Play with what you have available in your kitchen; add as many "sweet" spices as you have. Remember that spices are non-caloric and contribute amazingly to a healthy body and keep a great immune system.
Cardamom is an ancient remedy that may have many medicinal properties.
It may lower blood pressure, improve breathing, and aid weight loss.
Cinnamon to Lower Blood Sugar.
Aside from its many culinary uses, Nutmeg contains potent anti-inflammatory plant compounds that act as antioxidants. These may improve mood, blood sugar control, and heart health.
Optionally: I like to give it a nice touch with the juice of a clementine (similar in taste to a small mandarine but sweeter) or a mandarine.
Make it an Oat milk rice pudding, simply replacing the water with freshly made oat milk. It only takes a couple of minutes to make.
You can also use almond milk. These variations will make your creamy cardamom pudding even richer and creamier.
Arroz con Leche Origin
So, where did Arroz con Leche originate? Let's talk about the origin of this dessert.
Arroz con leche is a popular dish in Latin American cuisine. It comes from the Spanish word for rice, "arroz," and the Spanish word for milk, "leche." Historical records of arroz con leche appear as early as 1875 in Mexico.
The Aztecs made a version of this pudding, which was called huexotl in the Nahuatl language. Many versions are available, including oat milk puddings and quinoa-based versions. There's also Arroz con Dulce from Puerto Rico, which omits the oats and uses brown sugar rather than honey.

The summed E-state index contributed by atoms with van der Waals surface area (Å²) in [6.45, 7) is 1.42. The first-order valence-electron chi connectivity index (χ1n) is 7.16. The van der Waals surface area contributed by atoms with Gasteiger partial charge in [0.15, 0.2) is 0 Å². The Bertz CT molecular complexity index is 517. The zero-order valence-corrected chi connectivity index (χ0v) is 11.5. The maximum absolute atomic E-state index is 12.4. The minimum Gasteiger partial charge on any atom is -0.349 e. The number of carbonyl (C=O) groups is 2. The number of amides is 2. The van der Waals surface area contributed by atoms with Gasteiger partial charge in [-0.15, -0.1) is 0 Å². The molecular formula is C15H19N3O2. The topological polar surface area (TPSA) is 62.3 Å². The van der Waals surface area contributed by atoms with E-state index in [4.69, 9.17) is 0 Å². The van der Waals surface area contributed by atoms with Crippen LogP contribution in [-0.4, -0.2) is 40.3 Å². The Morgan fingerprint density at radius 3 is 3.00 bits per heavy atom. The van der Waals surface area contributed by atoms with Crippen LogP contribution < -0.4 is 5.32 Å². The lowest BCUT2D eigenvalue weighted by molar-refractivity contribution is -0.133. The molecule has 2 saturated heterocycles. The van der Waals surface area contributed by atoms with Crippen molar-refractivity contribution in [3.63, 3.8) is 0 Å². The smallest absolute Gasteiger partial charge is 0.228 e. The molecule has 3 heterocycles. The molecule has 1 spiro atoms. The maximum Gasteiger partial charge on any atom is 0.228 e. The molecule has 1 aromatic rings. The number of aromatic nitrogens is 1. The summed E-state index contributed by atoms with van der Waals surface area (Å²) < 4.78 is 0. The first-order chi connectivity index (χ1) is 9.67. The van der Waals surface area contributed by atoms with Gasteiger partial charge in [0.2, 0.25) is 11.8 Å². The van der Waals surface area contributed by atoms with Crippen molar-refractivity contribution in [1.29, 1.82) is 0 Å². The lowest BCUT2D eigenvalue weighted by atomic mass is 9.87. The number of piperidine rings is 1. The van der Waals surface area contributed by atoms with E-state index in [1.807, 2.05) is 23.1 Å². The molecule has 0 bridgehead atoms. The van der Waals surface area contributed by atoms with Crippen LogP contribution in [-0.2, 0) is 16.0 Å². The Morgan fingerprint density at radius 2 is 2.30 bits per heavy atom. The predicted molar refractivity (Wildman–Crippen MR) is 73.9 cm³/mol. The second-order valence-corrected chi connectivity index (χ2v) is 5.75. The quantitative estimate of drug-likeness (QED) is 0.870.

In terms of oatmeal arroz con leche, it may have originated from oat milk rice pudding that became a very common dish in India.
In India, many babies still enjoy oatmeal rice porridge, and one may find a number of recipes for oatmeal arroz con leche on the Internet written by moms seeking for oatmeal-based baby food recipes.
The oatmeal arroz con leche that is more familiar to westerners may have originated in Mexico or Central America, where oat milk is not very popular. Some of the earliest oatmeal arroz con leche recipes come from Guatemala and El Salvador, which do use oat milk.Jump to Recipe
Wine Pairing by our Sommelier Ramón Barreiro @pejo_barreiro
It is in the Wine Culture where you will genuinely find quality wines and support sustainability. For this reason, in this blog, when we recommend wines, we do not want you to go to a supermarket shelf to buy wines for the usual varietals resulting from monoculture. Instead, we recommend wines taking you to the places where they come from. Thus, we advocate for living wines, with Culture, with Terroir.
Time to talk about sweet wines. And what better occasion than a delicious and sweet dessert. This recipe for creamy rice pudding with cardamom is the perfect excuse for you to start exploring the universe of sweetness in your wines.